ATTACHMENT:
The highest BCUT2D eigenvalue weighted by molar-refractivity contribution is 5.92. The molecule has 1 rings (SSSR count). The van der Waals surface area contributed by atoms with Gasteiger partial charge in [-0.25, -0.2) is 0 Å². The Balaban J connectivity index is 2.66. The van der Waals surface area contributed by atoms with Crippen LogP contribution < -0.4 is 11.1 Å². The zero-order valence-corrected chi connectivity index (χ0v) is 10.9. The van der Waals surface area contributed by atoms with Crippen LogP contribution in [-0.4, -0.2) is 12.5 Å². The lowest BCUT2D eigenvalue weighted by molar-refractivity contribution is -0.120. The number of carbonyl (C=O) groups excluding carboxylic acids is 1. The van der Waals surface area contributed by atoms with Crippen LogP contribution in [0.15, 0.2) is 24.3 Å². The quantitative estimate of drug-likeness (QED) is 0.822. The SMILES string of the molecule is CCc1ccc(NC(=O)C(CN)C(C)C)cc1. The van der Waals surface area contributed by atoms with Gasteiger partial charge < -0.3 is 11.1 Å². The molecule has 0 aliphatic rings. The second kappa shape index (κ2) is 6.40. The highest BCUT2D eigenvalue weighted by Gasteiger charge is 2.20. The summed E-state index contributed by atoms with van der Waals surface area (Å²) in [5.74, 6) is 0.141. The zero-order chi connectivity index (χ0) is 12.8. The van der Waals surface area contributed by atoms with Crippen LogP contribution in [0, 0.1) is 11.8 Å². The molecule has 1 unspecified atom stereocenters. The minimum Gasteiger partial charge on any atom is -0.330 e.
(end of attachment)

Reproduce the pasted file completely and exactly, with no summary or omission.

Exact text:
The highest BCUT2D eigenvalue weighted by molar-refractivity contribution is 5.92. The molecule has 1 rings (SSSR count). The van der Waals surface area contributed by atoms with Gasteiger partial charge in [-0.25, -0.2) is 0 Å². The Balaban J connectivity index is 2.66. The van der Waals surface area contributed by atoms with Crippen LogP contribution < -0.4 is 11.1 Å². The zero-order valence-corrected chi connectivity index (χ0v) is 10.9. The van der Waals surface area contributed by atoms with Crippen LogP contribution in [-0.4, -0.2) is 12.5 Å². The lowest BCUT2D eigenvalue weighted by molar-refractivity contribution is -0.120. The number of carbonyl (C=O) groups excluding carboxylic acids is 1. The van der Waals surface area contributed by atoms with Crippen LogP contribution in [0.15, 0.2) is 24.3 Å². The quantitative estimate of drug-likeness (QED) is 0.822. The SMILES string of the molecule is CCc1ccc(NC(=O)C(CN)C(C)C)cc1. The van der Waals surface area contributed by atoms with Gasteiger partial charge < -0.3 is 11.1 Å². The molecule has 0 aliphatic rings. The second kappa shape index (κ2) is 6.40. The highest BCUT2D eigenvalue weighted by Gasteiger charge is 2.20. The summed E-state index contributed by atoms with van der Waals surface area (Å²) in [5.74, 6) is 0.141. The zero-order chi connectivity index (χ0) is 12.8. The van der Waals surface area contributed by atoms with Crippen LogP contribution in [0, 0.1) is 11.8 Å². The molecule has 1 unspecified atom stereocenters. The minimum Gasteiger partial charge on any atom is -0.330 e.